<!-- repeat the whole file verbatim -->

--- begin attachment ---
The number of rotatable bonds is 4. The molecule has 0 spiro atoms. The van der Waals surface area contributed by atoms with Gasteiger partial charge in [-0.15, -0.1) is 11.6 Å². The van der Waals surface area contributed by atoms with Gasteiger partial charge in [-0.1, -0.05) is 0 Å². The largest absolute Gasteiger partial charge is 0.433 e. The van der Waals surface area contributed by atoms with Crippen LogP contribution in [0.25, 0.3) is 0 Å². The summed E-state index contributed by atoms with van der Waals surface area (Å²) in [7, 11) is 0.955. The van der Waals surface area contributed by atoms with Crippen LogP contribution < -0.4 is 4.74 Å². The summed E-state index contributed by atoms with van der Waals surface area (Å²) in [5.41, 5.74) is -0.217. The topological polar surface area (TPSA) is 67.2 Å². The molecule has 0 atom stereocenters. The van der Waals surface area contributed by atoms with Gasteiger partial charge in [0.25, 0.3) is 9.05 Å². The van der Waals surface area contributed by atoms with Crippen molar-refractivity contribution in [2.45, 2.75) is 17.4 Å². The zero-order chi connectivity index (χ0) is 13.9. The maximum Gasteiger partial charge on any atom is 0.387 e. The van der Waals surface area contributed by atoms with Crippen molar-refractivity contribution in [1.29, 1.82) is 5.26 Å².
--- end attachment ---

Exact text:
The number of rotatable bonds is 4. The molecule has 0 spiro atoms. The van der Waals surface area contributed by atoms with Gasteiger partial charge in [-0.15, -0.1) is 11.6 Å². The van der Waals surface area contributed by atoms with Gasteiger partial charge in [-0.1, -0.05) is 0 Å². The largest absolute Gasteiger partial charge is 0.433 e. The van der Waals surface area contributed by atoms with Crippen LogP contribution in [0.25, 0.3) is 0 Å². The summed E-state index contributed by atoms with van der Waals surface area (Å²) in [7, 11) is 0.955. The van der Waals surface area contributed by atoms with Crippen LogP contribution < -0.4 is 4.74 Å². The summed E-state index contributed by atoms with van der Waals surface area (Å²) in [5.41, 5.74) is -0.217. The topological polar surface area (TPSA) is 67.2 Å². The molecule has 0 atom stereocenters. The van der Waals surface area contributed by atoms with Gasteiger partial charge in [0.25, 0.3) is 9.05 Å². The van der Waals surface area contributed by atoms with Crippen molar-refractivity contribution in [2.45, 2.75) is 17.4 Å². The zero-order chi connectivity index (χ0) is 13.9. The maximum Gasteiger partial charge on any atom is 0.387 e. The van der Waals surface area contributed by atoms with Crippen molar-refractivity contribution in [1.29, 1.82) is 5.26 Å².